Book reviews & writing tips from a wannabe YA writer
Last week, I started reading the cobbled-together monster that is my NaNoWriMo 2008 novel. Let me just say this: WOW. It reminds me of what my dog might create if I gave her some blank paper and her own excrement to spread around. Anne Lamott was not wrong, no sirree:
Now, practically even better news than that of short assignments is the idea of shitty first drafts. All good writers write them. This is how they end up with good second drafts and terrific third drafts…I know some very great writers, writers you love who write beautifully and have made a great deal of money, and not one of them sits down routinely feeling wildly enthusiastic and confident. Not one of them writes elegant first drafts. All right, one of them does, but we do not like her very much. We do not think that she has a rich inner life or that God likes her or can even stand her.
Yeah, yeah, I know. Still, it’s hard not to be completely demoralized by the stark contrast between my novel and the fabulous creation I’m currently reading, Broken Soup.
But the awesomeness that is Jenny Valentine gave me an idea. You know how in middle school, to learn proper grammar your English teacher made you diagram sentences until your eyes crossed? It sucked, and I am totally not condoning such heartless torture of defenseless kids. But I have to admit—and please don’t tell any teachers this—that it kind of, sort of, maybe helped me learn grammar.
Could I “diagram” a great novel to learn how to de-suckify my own novel? Kind of like taking apart a car engine to learn how it all works together?
Leave a comment to chime in with your thoughts on whether this is viable:
Photo by miconian.
I decided to write the craziest sentence I could think of without judging it too much.
It’s such a simple idea, but the more I think about it, it’s frickin’ BRILLIANT.
Because when you sit down to write—after you’ve killed time on Facebook and used a toothpick to flick, flick, flick out the crumbs between the keys on your keyboard—what’s the biggest obstacle to getting words on the page? That pesky internal critic, right?
So if you start out by writing the craziest sentence you can think of, you’ve given yourself permission to let the craziness continue. You’ve set the crazy bar. That internal critic will still be there, of course, but that first sentence can be the shiny object you distract her with. Make it so crazy she’ll go on about it for days and days before she gets around to noticing what you’re writing after that.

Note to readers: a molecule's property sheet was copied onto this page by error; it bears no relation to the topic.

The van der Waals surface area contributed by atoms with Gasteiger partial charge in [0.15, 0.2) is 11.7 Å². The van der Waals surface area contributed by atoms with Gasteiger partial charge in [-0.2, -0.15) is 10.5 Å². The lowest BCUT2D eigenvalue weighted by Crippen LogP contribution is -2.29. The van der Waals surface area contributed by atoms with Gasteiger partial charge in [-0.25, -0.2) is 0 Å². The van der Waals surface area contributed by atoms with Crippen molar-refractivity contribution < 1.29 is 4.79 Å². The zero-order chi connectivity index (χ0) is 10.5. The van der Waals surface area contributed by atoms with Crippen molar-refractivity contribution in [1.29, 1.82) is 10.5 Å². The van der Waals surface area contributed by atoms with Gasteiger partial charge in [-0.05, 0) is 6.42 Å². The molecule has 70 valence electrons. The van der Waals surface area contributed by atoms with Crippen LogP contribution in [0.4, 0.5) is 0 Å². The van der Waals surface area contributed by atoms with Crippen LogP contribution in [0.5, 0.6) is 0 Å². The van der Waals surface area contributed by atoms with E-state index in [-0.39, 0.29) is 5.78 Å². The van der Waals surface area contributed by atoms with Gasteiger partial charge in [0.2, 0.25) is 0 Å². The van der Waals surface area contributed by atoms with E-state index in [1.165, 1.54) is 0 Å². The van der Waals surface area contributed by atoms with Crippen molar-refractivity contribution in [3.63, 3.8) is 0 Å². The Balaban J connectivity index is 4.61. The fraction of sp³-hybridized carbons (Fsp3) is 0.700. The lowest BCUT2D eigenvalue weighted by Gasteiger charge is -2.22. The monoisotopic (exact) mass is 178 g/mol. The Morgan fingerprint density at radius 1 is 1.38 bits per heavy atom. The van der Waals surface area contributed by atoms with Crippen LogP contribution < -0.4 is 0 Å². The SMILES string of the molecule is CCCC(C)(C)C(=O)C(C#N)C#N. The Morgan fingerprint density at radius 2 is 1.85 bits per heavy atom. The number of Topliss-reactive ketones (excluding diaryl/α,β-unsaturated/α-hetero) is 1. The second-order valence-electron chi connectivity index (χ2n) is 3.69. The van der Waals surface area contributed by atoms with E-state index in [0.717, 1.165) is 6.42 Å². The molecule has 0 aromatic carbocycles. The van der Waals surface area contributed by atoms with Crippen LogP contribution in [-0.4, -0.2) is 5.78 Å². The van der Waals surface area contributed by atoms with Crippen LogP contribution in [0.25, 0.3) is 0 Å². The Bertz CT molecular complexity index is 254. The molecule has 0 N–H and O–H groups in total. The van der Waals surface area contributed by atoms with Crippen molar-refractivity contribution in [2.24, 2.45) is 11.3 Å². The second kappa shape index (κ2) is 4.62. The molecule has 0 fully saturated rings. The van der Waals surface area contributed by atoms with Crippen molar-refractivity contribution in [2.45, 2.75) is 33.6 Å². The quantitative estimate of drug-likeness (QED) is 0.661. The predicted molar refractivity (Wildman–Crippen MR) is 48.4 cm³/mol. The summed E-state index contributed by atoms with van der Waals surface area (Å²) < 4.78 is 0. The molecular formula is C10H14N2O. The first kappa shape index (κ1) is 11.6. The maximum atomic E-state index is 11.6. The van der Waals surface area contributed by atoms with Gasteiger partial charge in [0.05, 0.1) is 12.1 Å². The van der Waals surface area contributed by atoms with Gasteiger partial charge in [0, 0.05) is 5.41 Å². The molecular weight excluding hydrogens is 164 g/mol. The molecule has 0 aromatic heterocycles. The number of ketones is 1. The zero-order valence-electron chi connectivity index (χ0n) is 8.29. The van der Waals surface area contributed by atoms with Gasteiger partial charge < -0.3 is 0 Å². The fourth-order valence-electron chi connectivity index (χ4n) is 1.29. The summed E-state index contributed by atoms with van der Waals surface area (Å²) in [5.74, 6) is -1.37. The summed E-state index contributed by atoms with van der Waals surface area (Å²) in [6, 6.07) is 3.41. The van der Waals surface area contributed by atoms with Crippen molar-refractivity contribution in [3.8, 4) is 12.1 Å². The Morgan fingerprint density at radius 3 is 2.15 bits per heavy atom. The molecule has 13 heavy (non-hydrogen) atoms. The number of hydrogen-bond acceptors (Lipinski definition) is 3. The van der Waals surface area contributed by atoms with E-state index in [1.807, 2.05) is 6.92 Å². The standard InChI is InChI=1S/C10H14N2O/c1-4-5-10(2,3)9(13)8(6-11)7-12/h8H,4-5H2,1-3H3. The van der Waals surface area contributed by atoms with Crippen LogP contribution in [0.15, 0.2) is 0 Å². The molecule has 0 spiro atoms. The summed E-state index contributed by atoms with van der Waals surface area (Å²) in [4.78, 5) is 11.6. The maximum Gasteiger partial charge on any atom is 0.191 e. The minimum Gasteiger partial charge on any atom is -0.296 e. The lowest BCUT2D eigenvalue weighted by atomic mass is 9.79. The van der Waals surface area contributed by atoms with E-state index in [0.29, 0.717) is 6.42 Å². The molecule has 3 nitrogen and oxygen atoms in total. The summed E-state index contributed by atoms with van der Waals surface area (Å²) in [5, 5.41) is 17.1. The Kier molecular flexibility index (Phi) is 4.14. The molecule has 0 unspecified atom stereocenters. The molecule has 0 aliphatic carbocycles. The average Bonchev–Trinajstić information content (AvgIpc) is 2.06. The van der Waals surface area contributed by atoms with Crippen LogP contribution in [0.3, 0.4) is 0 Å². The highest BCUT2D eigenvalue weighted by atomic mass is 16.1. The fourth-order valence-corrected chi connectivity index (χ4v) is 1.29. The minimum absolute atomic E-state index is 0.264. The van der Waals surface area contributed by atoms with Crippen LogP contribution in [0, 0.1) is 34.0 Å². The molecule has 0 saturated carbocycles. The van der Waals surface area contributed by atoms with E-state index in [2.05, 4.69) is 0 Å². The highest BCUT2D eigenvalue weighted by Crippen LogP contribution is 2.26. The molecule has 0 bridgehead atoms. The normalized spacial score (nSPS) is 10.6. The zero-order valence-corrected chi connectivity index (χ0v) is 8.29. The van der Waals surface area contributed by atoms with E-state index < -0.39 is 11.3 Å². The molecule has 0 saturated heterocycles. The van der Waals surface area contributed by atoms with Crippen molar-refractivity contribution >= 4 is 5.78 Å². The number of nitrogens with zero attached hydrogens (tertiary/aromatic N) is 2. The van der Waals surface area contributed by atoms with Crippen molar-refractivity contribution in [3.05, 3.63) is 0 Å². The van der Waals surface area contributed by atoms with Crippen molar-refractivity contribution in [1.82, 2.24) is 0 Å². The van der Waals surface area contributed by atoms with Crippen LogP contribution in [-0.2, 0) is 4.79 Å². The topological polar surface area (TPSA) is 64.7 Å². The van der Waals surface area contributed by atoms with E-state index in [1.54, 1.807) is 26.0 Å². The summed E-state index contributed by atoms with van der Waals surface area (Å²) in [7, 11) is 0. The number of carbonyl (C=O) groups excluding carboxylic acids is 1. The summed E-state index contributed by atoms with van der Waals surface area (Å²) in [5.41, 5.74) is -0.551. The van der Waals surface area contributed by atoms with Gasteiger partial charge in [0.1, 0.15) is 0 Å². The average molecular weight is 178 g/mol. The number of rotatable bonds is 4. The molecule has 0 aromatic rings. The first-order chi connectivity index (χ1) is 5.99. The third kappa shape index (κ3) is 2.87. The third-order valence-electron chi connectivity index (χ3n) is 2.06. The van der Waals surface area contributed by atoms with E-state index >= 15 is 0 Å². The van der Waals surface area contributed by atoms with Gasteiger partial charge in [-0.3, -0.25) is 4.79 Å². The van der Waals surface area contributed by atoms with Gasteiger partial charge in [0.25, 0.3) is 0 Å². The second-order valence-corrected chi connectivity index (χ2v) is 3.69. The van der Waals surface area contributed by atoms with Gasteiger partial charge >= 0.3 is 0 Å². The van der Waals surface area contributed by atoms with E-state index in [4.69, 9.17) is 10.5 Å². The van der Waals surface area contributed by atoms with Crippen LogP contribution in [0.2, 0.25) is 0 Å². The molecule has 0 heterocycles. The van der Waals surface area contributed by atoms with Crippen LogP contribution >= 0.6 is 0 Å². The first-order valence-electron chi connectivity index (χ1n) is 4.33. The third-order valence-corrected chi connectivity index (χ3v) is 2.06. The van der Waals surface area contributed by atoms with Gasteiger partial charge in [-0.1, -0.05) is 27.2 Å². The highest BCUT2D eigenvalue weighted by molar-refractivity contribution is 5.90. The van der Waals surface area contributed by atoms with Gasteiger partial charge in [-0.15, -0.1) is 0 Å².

Let’s try it. To start us off, here’s the first sentence of Savvy:
When my brother Fish turned thirteen, we moved to the deepest part of inland because of the hurricane and, of course, the fact that he’d caused it.
I’ll go first, but I know you can be crazier than this:
Okay, now go crazy! And please share your craziness in comment form!
Photo by barefootinfla1.
It seems like every writing how-to book I pick up says adverbs need to make like a tree and leave. (We’ll save lame metaphors for another day.)
I’ve been keeping an eye out for adverbs while I read, but I have a feeling that finding them is just the preheat part of the recipe for YA greatness.
It’s time to practice killing these puppies.
Let’s go back to the last book I didn’t finish, ghostgirl. The main character Charlotte is trying to sign up for cheerleader tryouts. Adverbs are in bold.
As she started writing the “C,” she was tapped harshly on the shoulder. Charlotte stopped writing and turned to see who was interrupting her first task of the day—no, of her new life—and then saw a line of girls who had been “camped out” all night waiting to sign up. The gathering resembled less of a tryout than a casting call.
The obnoxious candidate looked her over from head to toe, grabbed the pen, and simultaneously wrote her name in and Charlotte off. She then opened her hand and let the pen mercilessly drop the length of the string.
Charlotte watched the pen sway against the wall like a hanged man.
I don’t think these adverbs add much extra, but do you just get rid of them? Do you rewrite to make sure you don’t lose important meaning?
How would you rewrite this excerpt?